GasBuddy: from a friendly gas price whisperer to a data analytics giant

Have you ever felt the frustration of driving down the highway with a freshly filled gas tank only to find out that 2 miles down the road the next gas station had a lower price? Well, GasBuddy is here to help.

Have you ever felt the frustration of driving down the highway with a freshly filled gas tank only to find out that 2 miles down the road the next gas station had a lower price? Well, GasBuddy is here to help.

GasBuddy uses crowdsourcing to report on local gas station prices. Since the website first launched in 2000, GasBuddy has relied on drivers to update price fluctuations sometimes even daily. Similar to Waze, GasBuddy uses maps to locate all the gas stations and an easy interface allows users to click on the station they wish to update. Other users are able to view the data sorted by distance or price, in a list view or in a map view.

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Since 2000, GasBuddy has passed milestone after milestone. In 2013 alone, they recorded 2,491,011 new membership signups, with their total user base surpassing 11 million in October. On June 21, the GasBuddy app passed the 30 million download mark, the same day it accumulated its 125,000th “like” on Facebook.

Nowadays, GasBuddy also gets pricing from stations and credit card agreements, but it is the ongoing updating from users what makes the app valuable for other users. The update method is also very desirable. While it is less appealing, dangerous, and in some states illegal to use your phone while you are in the middle of driving, users update GasBuddy while they are waiting for their tank to be filled.

The app incentivizes people to post gas prices by offering a weekly drawing for a $100 gas card. GasBuddy gives users points every time they post prices. They need to report about six or seven gas prices to be eligible for the drawing. Additionally, they continue to be constantly featured in “the best app” lists across different categories. User base has continued to expand. Though the website, GasBuddy.com, still draws more traffic, the number of users who come to GasBuddy through a mobile device should soon surpass those who experience the brand online.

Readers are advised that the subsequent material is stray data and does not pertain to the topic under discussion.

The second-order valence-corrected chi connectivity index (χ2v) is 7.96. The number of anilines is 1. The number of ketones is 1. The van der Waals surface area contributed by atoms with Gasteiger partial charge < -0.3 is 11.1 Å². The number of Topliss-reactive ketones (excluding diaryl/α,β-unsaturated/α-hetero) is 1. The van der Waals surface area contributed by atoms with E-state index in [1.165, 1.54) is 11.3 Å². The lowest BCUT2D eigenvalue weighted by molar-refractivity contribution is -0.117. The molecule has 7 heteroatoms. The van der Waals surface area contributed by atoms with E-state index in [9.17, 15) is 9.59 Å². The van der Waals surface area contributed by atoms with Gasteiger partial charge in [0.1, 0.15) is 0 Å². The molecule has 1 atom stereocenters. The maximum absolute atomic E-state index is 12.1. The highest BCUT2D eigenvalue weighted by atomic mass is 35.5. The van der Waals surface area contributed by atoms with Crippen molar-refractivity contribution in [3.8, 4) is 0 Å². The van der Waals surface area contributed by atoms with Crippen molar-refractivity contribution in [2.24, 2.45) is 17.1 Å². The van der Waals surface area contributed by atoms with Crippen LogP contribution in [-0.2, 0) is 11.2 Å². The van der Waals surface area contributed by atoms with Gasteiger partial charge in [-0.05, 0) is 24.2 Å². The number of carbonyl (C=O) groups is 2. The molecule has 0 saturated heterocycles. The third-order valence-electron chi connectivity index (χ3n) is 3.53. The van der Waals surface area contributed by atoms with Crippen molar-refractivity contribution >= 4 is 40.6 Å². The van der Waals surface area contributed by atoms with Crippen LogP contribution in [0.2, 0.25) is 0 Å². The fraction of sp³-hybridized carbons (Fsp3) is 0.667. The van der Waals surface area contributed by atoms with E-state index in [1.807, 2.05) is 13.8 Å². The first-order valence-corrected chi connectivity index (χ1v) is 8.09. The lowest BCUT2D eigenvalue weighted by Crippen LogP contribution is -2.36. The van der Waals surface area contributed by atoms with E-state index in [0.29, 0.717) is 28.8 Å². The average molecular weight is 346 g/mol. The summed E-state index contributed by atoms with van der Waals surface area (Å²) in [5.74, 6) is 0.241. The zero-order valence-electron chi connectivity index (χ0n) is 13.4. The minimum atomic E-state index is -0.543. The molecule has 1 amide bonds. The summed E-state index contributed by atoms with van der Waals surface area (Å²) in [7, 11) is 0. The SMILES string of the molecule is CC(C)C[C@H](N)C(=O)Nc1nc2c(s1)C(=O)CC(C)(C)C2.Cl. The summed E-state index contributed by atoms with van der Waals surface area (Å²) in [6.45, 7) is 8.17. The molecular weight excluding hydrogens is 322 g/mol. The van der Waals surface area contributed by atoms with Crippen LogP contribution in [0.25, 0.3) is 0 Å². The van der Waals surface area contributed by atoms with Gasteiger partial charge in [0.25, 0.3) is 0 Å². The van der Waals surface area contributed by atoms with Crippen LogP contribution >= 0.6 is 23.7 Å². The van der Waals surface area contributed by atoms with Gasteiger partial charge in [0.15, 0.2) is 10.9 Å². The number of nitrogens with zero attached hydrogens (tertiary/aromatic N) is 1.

The app still continues to be free however, not only are they driving revenue through advertising but now they are taking advantage of the data generated by both the app and the website. The media site uses data compiled from GasBuddy.com to create averages and other useful statistical information about gas prices nationally and locally. It allows reporters to quickly gather simple statistics, such as benchmark prices, for use in the media.

So what’s next for the company? Jason Toews, one of the co-founders, would like to see GasBuddy develop into a prediction engine. “We want to alert people ahead of time when gas prices are going up, so we’re working on creating an early warning system for people so they can save,” Toews says. Gas prices may be at an all-time low now but back in 2011 when gas hit a high of $4 per gallon, if you were a driver logging 100 miles per day through your job, a couple of cent difference could make a difference in your bottom line. I predict the data being collected by GasBuddy will only continue to become increasingly important across different industries from gas & oil analysts to logistics firms.

 

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Student comments on GasBuddy: from a friendly gas price whisperer to a data analytics giant

  1. Very cool – had never heard of GasBuddy before, but it seems to fit really well into the Waze type of app. As a consumer, what I think is missing from their model is some kind of internal calculator that tells me if it’s worth driving 10 minutes out of the way for a few cents of savings… If I could input my car make and model and indicate my gas mileage, it would be amazing for the app to calculate for example that net of additional driving to a station that’s out of your way, you could save $2.34 on your fill-up.

    I also wonder whether gas stations might be interested to use the app information to influence their own pricing decisions — would a competitor under-price a nearby gas station upon getting an update on the app for example?

  2. I’ve used Gasbuddy before, and I used it fervently for about 2 weeks and then stopped because I never won anything and I didn’t want to be the data gathering monkey for the company. I think a huge issue with the app is churn, especially if users don’t believe they will get anything for their effort. My hypothesis is that users download the app but stop using it after a very short time period, especially if they don’t win a gas card in the first 2-3 weeks. If Gasbuddy changed the incentive system they may see a reduction in churn rate. Furthermore, Gasbuddy works better in cities where people drive a lot (L.A. or Houston), but less so in other cities like NYC or SF.

    The one issue I have with prediction methods is that it has to be time sensitive. If my tank is low, I can’t wait a week for prices to get lower. However, I would find it valuable if you told me that 5 miles a way is a cheaper gas station of decent quality. But with gas prices as cheap as they are these days people have the time to save the extra penny than they did a few years ago.

  3. I wonder whether the growth of GasBuddy has had an effect on gas prices themselves. With increasing price transparency for both customers and gas station operators, I would suspect that local gas prices are now less likely to differ greatly than before GasBuddy existed. If that is true, GasBuddy would be a great example of how a crowdsourced business is driving greater market efficiency.

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